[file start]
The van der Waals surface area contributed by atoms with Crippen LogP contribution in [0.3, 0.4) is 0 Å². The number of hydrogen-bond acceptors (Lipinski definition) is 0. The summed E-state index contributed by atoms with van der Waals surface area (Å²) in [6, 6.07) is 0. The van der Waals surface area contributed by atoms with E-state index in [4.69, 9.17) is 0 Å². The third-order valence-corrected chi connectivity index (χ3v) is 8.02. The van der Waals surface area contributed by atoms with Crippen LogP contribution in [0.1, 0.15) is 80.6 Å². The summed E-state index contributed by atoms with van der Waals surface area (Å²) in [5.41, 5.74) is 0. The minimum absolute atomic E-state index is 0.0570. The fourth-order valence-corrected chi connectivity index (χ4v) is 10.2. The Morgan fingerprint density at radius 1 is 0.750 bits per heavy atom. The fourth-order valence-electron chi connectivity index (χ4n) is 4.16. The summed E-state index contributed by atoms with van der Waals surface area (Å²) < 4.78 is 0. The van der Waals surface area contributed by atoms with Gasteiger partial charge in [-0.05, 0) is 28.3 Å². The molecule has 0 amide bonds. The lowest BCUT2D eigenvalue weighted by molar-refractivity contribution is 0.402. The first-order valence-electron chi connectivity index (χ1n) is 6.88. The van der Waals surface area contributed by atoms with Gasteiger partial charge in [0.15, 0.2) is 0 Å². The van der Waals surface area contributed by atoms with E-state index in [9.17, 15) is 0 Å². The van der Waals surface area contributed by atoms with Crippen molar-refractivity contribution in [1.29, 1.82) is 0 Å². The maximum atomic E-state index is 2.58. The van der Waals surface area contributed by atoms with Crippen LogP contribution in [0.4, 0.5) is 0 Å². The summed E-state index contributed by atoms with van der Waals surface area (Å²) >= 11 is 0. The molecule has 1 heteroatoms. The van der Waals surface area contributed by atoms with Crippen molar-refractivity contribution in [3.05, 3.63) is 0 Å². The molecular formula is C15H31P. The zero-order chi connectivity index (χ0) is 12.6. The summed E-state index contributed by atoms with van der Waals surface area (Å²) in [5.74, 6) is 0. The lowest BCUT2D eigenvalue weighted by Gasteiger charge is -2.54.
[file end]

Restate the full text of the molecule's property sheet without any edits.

The van der Waals surface area contributed by atoms with Crippen LogP contribution in [0.3, 0.4) is 0 Å². The number of hydrogen-bond acceptors (Lipinski definition) is 0. The summed E-state index contributed by atoms with van der Waals surface area (Å²) in [6, 6.07) is 0. The van der Waals surface area contributed by atoms with E-state index in [4.69, 9.17) is 0 Å². The third-order valence-corrected chi connectivity index (χ3v) is 8.02. The van der Waals surface area contributed by atoms with Crippen LogP contribution in [0.1, 0.15) is 80.6 Å². The summed E-state index contributed by atoms with van der Waals surface area (Å²) in [5.41, 5.74) is 0. The minimum absolute atomic E-state index is 0.0570. The fourth-order valence-corrected chi connectivity index (χ4v) is 10.2. The Morgan fingerprint density at radius 1 is 0.750 bits per heavy atom. The fourth-order valence-electron chi connectivity index (χ4n) is 4.16. The summed E-state index contributed by atoms with van der Waals surface area (Å²) < 4.78 is 0. The van der Waals surface area contributed by atoms with Gasteiger partial charge in [-0.05, 0) is 28.3 Å². The molecule has 0 amide bonds. The lowest BCUT2D eigenvalue weighted by molar-refractivity contribution is 0.402. The first-order valence-electron chi connectivity index (χ1n) is 6.88. The van der Waals surface area contributed by atoms with Gasteiger partial charge in [0.15, 0.2) is 0 Å². The van der Waals surface area contributed by atoms with E-state index in [9.17, 15) is 0 Å². The van der Waals surface area contributed by atoms with Crippen molar-refractivity contribution in [1.29, 1.82) is 0 Å². The maximum atomic E-state index is 2.58. The van der Waals surface area contributed by atoms with Crippen LogP contribution in [0.4, 0.5) is 0 Å². The summed E-state index contributed by atoms with van der Waals surface area (Å²) >= 11 is 0. The molecule has 1 heteroatoms. The van der Waals surface area contributed by atoms with Crippen molar-refractivity contribution in [3.05, 3.63) is 0 Å². The molecular formula is C15H31P. The zero-order chi connectivity index (χ0) is 12.6. The summed E-state index contributed by atoms with van der Waals surface area (Å²) in [5.74, 6) is 0. The lowest BCUT2D eigenvalue weighted by Gasteiger charge is -2.54.